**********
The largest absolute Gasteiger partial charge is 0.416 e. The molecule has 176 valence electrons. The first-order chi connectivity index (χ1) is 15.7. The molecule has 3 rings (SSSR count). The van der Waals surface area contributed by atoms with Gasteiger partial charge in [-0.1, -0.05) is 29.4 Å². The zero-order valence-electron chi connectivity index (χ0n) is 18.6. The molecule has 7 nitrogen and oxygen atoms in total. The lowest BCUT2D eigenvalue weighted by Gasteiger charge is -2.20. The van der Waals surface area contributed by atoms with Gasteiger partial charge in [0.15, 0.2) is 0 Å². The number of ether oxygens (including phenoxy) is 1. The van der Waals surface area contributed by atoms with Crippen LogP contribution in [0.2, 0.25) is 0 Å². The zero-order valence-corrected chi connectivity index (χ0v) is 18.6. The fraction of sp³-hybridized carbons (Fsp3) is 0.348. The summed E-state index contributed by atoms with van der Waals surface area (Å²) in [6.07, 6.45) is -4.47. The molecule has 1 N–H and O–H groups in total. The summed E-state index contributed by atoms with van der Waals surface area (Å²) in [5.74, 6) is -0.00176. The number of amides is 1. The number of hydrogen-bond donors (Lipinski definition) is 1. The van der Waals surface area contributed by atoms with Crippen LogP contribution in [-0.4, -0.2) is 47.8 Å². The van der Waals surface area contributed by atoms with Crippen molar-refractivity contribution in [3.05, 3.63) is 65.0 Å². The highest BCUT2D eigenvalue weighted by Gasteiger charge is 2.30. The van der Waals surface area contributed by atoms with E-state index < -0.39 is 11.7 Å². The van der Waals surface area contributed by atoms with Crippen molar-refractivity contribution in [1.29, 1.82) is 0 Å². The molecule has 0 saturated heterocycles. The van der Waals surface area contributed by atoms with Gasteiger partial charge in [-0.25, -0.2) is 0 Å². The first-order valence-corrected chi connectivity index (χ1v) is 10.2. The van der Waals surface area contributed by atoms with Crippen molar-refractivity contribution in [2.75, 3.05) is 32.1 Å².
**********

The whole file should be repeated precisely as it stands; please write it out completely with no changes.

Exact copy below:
The largest absolute Gasteiger partial charge is 0.416 e. The molecule has 176 valence electrons. The first-order chi connectivity index (χ1) is 15.7. The molecule has 3 rings (SSSR count). The van der Waals surface area contributed by atoms with Gasteiger partial charge in [-0.1, -0.05) is 29.4 Å². The zero-order valence-electron chi connectivity index (χ0n) is 18.6. The molecule has 7 nitrogen and oxygen atoms in total. The lowest BCUT2D eigenvalue weighted by Gasteiger charge is -2.20. The van der Waals surface area contributed by atoms with Gasteiger partial charge in [0.15, 0.2) is 0 Å². The number of ether oxygens (including phenoxy) is 1. The van der Waals surface area contributed by atoms with Crippen LogP contribution in [0.2, 0.25) is 0 Å². The zero-order valence-corrected chi connectivity index (χ0v) is 18.6. The fraction of sp³-hybridized carbons (Fsp3) is 0.348. The summed E-state index contributed by atoms with van der Waals surface area (Å²) in [6.07, 6.45) is -4.47. The molecule has 1 N–H and O–H groups in total. The summed E-state index contributed by atoms with van der Waals surface area (Å²) in [5.74, 6) is -0.00176. The number of amides is 1. The number of hydrogen-bond donors (Lipinski definition) is 1. The van der Waals surface area contributed by atoms with Crippen LogP contribution in [-0.4, -0.2) is 47.8 Å². The van der Waals surface area contributed by atoms with Crippen molar-refractivity contribution in [3.05, 3.63) is 65.0 Å². The highest BCUT2D eigenvalue weighted by Gasteiger charge is 2.30. The van der Waals surface area contributed by atoms with E-state index < -0.39 is 11.7 Å². The van der Waals surface area contributed by atoms with Crippen molar-refractivity contribution in [1.29, 1.82) is 0 Å². The molecule has 0 saturated heterocycles. The van der Waals surface area contributed by atoms with Gasteiger partial charge in [-0.25, -0.2) is 0 Å². The first-order valence-corrected chi connectivity index (χ1v) is 10.2. The van der Waals surface area contributed by atoms with Crippen molar-refractivity contribution in [2.75, 3.05) is 32.1 Å².